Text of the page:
The pump mechanism indicated on the drawing comprises a shaft 10 to be driven by a motor (not shown). Mounted on the shaft is an eccentric 12 which turns in an eccentric strap 14 to reciprocate a rod 16 to which a pump diaphragm 18 is secured. The diaphragm is in an enclosed chamber 20 and as it is reciprocated it alternately draws fluid in and forces fluid from the chamber. The chamber is enclosed in a housing 22 through which an inlet duct 24 and an outlet 26 lead to the chamber 20. Check valves 30 and 32 are connected respectively with the ducts 24 and 26.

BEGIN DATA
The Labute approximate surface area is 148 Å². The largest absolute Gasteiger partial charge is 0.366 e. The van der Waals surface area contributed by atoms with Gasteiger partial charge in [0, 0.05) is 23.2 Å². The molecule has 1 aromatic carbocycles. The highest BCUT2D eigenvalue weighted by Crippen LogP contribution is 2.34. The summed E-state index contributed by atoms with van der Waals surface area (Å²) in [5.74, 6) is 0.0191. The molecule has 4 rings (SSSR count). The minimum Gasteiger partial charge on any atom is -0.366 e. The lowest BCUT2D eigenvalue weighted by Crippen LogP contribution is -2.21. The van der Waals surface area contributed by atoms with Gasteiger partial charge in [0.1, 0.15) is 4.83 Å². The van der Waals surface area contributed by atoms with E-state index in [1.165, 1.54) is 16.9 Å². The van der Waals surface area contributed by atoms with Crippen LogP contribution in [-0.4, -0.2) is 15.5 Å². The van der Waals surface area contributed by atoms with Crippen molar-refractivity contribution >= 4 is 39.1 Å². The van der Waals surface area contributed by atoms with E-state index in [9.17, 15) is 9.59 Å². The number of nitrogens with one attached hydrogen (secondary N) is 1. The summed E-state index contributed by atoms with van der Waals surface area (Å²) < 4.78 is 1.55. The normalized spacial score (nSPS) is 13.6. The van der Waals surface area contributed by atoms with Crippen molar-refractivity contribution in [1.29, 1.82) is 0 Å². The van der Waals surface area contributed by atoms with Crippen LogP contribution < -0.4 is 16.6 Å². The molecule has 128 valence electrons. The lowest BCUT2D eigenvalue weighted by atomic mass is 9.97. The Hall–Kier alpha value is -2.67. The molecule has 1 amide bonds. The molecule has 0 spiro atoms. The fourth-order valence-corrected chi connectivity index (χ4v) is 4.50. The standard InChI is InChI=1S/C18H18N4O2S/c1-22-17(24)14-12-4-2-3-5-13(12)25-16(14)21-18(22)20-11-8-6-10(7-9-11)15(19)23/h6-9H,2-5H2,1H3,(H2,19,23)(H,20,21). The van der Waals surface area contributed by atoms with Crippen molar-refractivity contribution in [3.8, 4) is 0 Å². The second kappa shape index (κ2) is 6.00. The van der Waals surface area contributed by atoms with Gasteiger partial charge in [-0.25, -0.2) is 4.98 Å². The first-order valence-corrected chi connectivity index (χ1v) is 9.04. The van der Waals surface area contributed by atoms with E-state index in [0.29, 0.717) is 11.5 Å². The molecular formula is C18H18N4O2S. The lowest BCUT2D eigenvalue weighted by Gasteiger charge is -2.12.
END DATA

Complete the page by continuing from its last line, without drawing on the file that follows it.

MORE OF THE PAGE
The valve assembly 30 which is in the suction line comprises a casing 34 enclosing a chamber 36 communicating with two ducts 38 and 40. The duct 38 is connected by a suitable tube or pipe 42 to a source of fluid which is to be pumped. The duct 40 is connected by a suitable tube or pipe 44 to the duct 24 in the housing 22. Around the orifice of the duct 40 in the chamber 36 is a circular ridge 46 which is a seat for a disk valve 48. This valve is mounted on the end of an armature 50 of a solenoid 52, this armature being of relatively substantial volume so that it displaces considerable fluid in the valve chamber. A compressed spring 54 of suitable strength presses the valve disk 48 against its seat except when the valve is retracted by energization of the solenoid 52. As illustrated on the drawing the valve assembly 32 is identical in structure with the valve assembly 30, hereinbefore described, and includes a solenoid 56. However, since this valve is in the discharge line 26, power operation is not essential. An ordinary check valve can usually be employed, the valve element being lifted by the positive pressure of the fluid delivered by the pump.